When I get too anxious my partner tells me we’ll be OK. He buys Facebook Portals for my friends because I’m lonely, and although you can’t hug through a Portal, it’s feels significantly more real than a Zoom call. I miss the people who live in my phone, and I want them back in my life.
I am weak and crumbling, but so grateful to the people who still email me to say they liked this bit of porn I wrote, or offer jokes to drown out the background hum of danger. At the same time, I behave badly. I am monstrously ungrateful: dodging calls and bleating excuses and staring into space instead of picking up the phone because the idea of making words happen feels like climbing Everest.
I don’t tweet much any more. I look rude. People’s messages and jokes and links often go unacknowledged. Questions go unanswered, not because I don’t know the answer but because I can’t bring my fingers to type the words. I dodge all these interactions and focus on doing the bare minimum: getting blog posts written and tweets scheduled and cheery messages posted publicly to show people who might want to work with me that everything’s still fine. I’m fine.
I am not fine
When I first started this blog, people used to praise me for my honesty. They don’t do that any more, for good reason. There are things I’m not honest about, because I can’t be – events and ideas that are so wrapped in other people’s stories that it feels unfair of me to share them here like they’re mine. Other things I hide because this blog is now my business – sadness makes great content, but madness is far riskier. Can I really talk about mental health when the people who pay my bills might be reading?
Anxiety is annoying not just because it stops me from doing things – paralysing me with panic until I realise four hours have gone by and I’ve written not a single fucking word – but also because it’s inherently narcissistic. Anxiety whispers that everything is bad and wrong and you’re the center of the universe so it’s definitely your fucking fault. As if the world and everything in it continues to exist only because you either did or did not do something. The significance of the things we used to do – in the Before Times – could be put into perspective by the other people around us, the ones we brushed past on the tube or met up with in the pub. When lots of things are happening around you it’s easier to let go of the pernicious, anxiety-induced mirage that you’re at the center of the universe, and so your action or inaction might destroy it. But during the first two months of lockdown the world shrunk and shrunk until everything outside the front door felt terrifying and alien. Now there’s nothing left but what’s inside these four walls, and so what’s inside your brain feels even more monstrously significant. So every tweet or post or email or phone call even to a really close friend means a hammering heart and dry mouth and tingling dread at the tips of your fingers because those tiny interactions feel like they actually matter. Inaction matters too, so much, because inaction means shrinking your world even smaller, and making the problem worse.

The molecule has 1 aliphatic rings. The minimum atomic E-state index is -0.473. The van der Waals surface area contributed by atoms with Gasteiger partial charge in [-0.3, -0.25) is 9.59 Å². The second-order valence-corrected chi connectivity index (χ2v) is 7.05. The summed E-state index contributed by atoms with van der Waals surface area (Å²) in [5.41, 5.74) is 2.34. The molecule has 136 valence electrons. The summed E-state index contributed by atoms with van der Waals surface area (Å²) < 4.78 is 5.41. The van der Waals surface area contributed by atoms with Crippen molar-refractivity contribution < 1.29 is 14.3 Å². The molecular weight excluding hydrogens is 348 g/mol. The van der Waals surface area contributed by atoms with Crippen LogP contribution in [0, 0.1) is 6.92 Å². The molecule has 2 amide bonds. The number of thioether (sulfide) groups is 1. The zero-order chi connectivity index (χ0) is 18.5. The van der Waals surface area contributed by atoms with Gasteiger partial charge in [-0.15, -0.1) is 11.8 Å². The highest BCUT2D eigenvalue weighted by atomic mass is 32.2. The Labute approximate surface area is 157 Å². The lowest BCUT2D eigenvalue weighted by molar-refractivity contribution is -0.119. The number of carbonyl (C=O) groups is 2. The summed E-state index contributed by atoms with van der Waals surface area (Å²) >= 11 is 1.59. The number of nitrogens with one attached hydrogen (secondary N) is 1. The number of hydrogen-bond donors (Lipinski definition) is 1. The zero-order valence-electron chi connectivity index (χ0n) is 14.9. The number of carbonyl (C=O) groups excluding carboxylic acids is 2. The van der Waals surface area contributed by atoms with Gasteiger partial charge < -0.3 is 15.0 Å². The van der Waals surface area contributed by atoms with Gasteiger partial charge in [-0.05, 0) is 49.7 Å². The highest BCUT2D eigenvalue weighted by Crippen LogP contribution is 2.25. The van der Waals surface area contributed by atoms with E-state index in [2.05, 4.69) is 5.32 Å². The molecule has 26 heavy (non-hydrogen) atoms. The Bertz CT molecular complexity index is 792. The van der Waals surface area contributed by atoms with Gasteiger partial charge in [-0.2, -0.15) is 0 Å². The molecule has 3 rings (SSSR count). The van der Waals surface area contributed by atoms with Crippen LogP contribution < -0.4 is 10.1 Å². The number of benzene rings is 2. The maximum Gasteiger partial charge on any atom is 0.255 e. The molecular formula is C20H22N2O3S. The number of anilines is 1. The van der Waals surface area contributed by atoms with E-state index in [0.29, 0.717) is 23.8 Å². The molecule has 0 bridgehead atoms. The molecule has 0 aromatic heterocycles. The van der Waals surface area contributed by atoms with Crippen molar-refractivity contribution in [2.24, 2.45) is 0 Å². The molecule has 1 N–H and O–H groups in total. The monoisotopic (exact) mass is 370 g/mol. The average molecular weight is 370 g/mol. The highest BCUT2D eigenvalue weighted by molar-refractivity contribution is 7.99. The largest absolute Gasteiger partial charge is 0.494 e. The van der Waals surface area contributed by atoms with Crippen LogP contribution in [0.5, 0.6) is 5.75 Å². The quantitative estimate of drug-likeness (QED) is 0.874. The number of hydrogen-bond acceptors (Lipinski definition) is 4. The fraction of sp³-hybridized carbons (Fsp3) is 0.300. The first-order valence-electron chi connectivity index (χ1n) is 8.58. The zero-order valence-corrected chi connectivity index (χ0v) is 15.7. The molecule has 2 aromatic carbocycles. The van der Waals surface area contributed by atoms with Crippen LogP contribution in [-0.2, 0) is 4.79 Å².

So I ponder these things, scroll through Twitter and pick away at this draft blog post, and one thing jumps out: there are people out there who seem to be coping quite well. They post, they tweet, they crack jokes. They take photos of silly things they’ve been doing with their lockdown time. I find myself tingling with bitterness and self-pity – I’m pathetic and broken and failing.
Then I scroll through my own timeline and realise I’m doing the same.
Putting on a brave, smiling, horny face as I joke about the ups, without really mentioning the downs. Talking about the sad stuff means telling you stories that aren’t mine, or risk looking like I’m fishing for your sympathy. Discussing the downs too much might hurt my business. Turn you off. Add more fuel to the panicking fire that is Twitter, and there are very good reasons to try not to do that.
But if I hold back too much I risk looking like I’m ‘fine’ and thus feeding the lie that you should be too.
Hiding the worst excesses of sadness or panic or horror can be a valuable way to avoid spreading misery – like a kind lie you tell to avoid causing pain. You put on a mask with a painted smile because broadly you know you’re OK, and no one needs more horror when they’ve already got enough of it to contend with. Then you keep doing it and doing it until it feels like the only possible way to keep going. And then it becomes a face you put on, which makes other people feel bad if they can’t do the same.
Regardless of how lucky I am (and I really really am), I’m struggling. And I’d rather come across as ungrateful for my luck than pretend I have access to some magic well of resilience that you, mere mortal, do not. I don’t want or need your sympathy – not when there are terrible things happening to far better people every day. My ups are incredible, my downs are manageable, and I’ll come through this mostly in tact. In the meantime I’d rather show you a bit of the mess that I am, instead of maintaining a baseline of acting like all’s well. Lying to those of you who are crumbling, as if I alone am managing to stand up straight.
I’m not standing straight. I won’t keep banging on about it, for the reasons mentioned above, but I thought it important to say: I’m up and down.